Sustainable finance can help in facilitating the implementation of solutions created through green innovation. Green innovations and emerging technologies have led to the development of climate-friendly solutions such as farming seaweed for biofuel with sensor-driven zones, solar-collecting fabric, and elevator generators. Without adequate financing, these green innovations that could potentially save the planet would have never seen the light of day.

The Impact Challenge on Climate Innovation, a fund run by Google, has committed $30 million to fund projects that accelerate technological advances in climate information and action.

The Asian Venture Philanthropy Network (AVPN), meanwhile, has recognized that Southeast Asian countries are looking to raise sustainable finance to ensure their transition into low-carbon economies and to create transparency and accountability in financial flows.

In this regard, organizations like the AVPN, with support from and the Asian Development Bank (ADB), launched the APAC Sustainability Seed Fund that looks toward enabling local innovations to address the climate crisis.

The fund will provide grants for scaling up nonprofit technology innovations in areas like increasing access to renewable energy and decarbonization, improving air quality, and water conservation.

The rise of climate philanthropy

More broadly, philanthropic organizations in Asia are taking an increasingly structured approach to address systemic barriers to solving social and environmental problems by working more collaboratively with all relevant stakeholders in developing solutions.

The ADB, for example, is looking at directing sustainable finance to women across Asia to fight climate change.

Climate philanthropy is nascent yet growing in Asia, and there are promising signs of innovative approaches, particularly among next-generation wealth holders. Supporting national and regional initiatives including forums such as the Group of 20 where governments have already made commitments is an approach that can give philanthropists the confidence and impetus to support climate initiatives in Asia.

Private-sector capital also needs to play a bigger role in climate finance including the adoption of innovative financial instruments. Governments must provide incentives for the private sector to move from monetary return-driven investments to impact investments generating social and environmental value.

To build a strong response toward tackling climate change in Asia, a comprehensive strategy needs to be built that puts investing in green technology at the forefront. To achieve our sustainability goals, we need to invest in green technologies to optimize water consumption, improve air quality, ensure energy security and biodiversity, and reduce our carbon footprint.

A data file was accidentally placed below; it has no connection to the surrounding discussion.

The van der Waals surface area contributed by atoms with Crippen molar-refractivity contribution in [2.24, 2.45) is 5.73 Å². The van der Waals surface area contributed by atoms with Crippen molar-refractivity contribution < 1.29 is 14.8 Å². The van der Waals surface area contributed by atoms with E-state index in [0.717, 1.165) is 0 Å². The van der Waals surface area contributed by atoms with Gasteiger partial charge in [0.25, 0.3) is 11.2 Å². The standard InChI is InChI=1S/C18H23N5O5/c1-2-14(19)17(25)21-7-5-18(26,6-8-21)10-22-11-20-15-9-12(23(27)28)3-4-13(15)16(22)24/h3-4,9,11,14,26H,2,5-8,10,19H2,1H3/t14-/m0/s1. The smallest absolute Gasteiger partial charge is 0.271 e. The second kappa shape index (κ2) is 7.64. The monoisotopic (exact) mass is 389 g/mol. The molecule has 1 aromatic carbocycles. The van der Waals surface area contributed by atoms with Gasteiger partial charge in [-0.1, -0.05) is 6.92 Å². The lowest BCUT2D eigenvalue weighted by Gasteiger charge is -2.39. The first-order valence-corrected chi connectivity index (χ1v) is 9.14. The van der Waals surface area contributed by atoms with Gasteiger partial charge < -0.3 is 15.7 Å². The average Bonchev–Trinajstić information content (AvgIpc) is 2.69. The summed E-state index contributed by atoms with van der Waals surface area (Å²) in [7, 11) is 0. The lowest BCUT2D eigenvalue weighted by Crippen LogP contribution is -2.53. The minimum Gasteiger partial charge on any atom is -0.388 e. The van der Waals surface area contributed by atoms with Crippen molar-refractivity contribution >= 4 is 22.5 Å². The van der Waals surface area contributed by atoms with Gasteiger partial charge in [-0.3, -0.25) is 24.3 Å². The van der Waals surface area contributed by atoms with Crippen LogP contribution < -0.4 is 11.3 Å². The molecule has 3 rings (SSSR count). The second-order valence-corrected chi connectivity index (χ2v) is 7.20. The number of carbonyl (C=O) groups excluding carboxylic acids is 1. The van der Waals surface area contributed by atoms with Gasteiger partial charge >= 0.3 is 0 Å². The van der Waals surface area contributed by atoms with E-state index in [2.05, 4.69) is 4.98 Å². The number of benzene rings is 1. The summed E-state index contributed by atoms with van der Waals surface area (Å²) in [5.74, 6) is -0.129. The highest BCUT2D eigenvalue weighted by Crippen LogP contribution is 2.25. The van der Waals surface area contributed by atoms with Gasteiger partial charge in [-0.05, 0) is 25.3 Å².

Marija Ralic headshot.Marija Ralic
Lead,, Google APAC

Marija Ralic manages Google's philanthropic work across Asia and the Pacific to support innovative nonprofits using technology to tackle complex global challenges. She works with teams across the region to bring the best of Google to help solve some of humanity’s biggest challenges—combining funding, innovation, and technical expertise to support underserved communities and provide opportunity for everyone. Before Google, Marija served as a regional program manager overseeing the philanthropic programs at Microsoft Philanthropies across 17 countries and 20 countries in the Asia-Pacific and Central and Eastern Europe, respectively.

Tristan Ace headshot.Tristan Ace
Chief Program Officer, Asian Venture Philanthropy Network.

Tristan Ace is an economic development professional with over 13 years experience including 8 in Asia (People's Republic of China; Hong Kong, China; and Myanmar). He has experience working directly with numerous governments to support policy learning, development, and implementation. He developed partnerships with bilateral and multilateral agencies to build large-scale multi-country economic development programs, and worked with numerous corporations to develop and implement sustainability and corporate social responsibility strategies.

This op-ed was first published by Nikkei Asia on 14 February 2023.